Forty years ago the donkey was an everyday part of village life in Turkey and they could be seen everywhere unlike now.
We wrote some time ago about Enver Yalçın’s (owner of Kargı’s Yörük Museum) wish to see donkeys play a more prominent role in tourism in Fethiye.
We really miss the donkey as an everyday part of village life in Turkey. Forty years ago they were everywhere.
I remember once visiting the ‘Donkey Market’ held monthly on a Sunday on open ground just outside Milas, north of Bodrum.
Thousands of donkeys, mules, horses and even the odd camel, all spruced up by their owners being offered for sale.
No-one wanted baby donkeys because they needed feeding and couldn’t work.
In 1972, when I was living in Bodrum, I was in a minibus one day when the bus passed a female donkey being followed by her foal.
A man on the bus started talking about the problem of the baby, and I innocently chipped in with “Oh but they are gorgeous, look at their eyes.”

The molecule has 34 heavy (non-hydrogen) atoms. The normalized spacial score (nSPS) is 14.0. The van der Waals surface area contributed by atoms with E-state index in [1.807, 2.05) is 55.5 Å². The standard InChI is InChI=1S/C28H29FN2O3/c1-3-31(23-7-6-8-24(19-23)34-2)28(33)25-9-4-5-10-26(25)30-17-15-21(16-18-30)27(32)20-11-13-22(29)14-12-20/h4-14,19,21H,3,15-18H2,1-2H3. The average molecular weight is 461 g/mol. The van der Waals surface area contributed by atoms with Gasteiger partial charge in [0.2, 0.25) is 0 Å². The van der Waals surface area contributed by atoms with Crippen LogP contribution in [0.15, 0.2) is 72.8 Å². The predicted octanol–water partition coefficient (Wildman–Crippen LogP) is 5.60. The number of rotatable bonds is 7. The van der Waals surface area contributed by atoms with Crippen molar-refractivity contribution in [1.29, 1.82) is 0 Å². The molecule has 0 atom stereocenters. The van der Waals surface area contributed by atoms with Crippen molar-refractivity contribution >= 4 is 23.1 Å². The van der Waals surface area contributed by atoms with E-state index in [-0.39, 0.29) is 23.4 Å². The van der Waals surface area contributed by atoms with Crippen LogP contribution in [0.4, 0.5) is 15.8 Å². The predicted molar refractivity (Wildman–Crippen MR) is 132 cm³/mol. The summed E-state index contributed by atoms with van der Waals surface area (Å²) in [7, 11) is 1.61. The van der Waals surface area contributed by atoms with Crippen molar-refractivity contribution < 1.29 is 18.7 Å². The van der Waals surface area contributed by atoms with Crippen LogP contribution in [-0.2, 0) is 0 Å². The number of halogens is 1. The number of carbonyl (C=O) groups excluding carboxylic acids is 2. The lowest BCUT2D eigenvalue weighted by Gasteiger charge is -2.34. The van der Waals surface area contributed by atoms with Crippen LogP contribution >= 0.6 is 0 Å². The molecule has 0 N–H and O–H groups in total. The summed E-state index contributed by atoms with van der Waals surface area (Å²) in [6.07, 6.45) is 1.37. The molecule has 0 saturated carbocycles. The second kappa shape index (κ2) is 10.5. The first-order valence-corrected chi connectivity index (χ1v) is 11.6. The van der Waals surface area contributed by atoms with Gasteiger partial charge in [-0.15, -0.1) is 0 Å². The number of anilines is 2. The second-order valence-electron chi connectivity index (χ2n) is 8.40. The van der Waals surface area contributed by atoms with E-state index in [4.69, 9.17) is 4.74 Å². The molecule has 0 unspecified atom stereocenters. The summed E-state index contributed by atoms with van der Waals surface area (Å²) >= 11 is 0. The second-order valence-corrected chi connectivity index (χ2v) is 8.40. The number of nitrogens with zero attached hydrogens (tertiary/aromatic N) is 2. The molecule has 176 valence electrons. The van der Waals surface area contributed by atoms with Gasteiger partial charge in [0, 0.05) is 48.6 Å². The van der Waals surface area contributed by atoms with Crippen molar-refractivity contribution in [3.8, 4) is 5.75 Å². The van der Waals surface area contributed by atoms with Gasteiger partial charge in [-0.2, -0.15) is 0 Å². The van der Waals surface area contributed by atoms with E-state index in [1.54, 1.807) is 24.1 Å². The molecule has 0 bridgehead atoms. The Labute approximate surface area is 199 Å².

Two days later I came home from shopping to find a baby donkey tied to the handle of my gate.
It wasn’t difficult to find where I lived as I was the only resident foreign female in Bodrum at that time.
It took several days of placating neighbours (donkeys are noisy), and struggling to feed and house a small donkey in my courtyard, before I found someone with a farm who was willing to take the donkey off my hands.
But even that experience hasn’t changed my love of the animals.
Let’s hope Enver Bey succeeds in raising the profile of the donkey and, in the meantime if you head inland you will soon reach areas where the donkey is still going strong.
And There’s More
Such as the picture below where donkeys are used to carry fuel for rotavators, strimmers and chain saws.
If you can’t read Turkish the sign on the little donkey says – ‘Live Broadcast Vehicle’ for a TV station in Canakkale.
Is this a new meaning to HD ‘High Donkey’?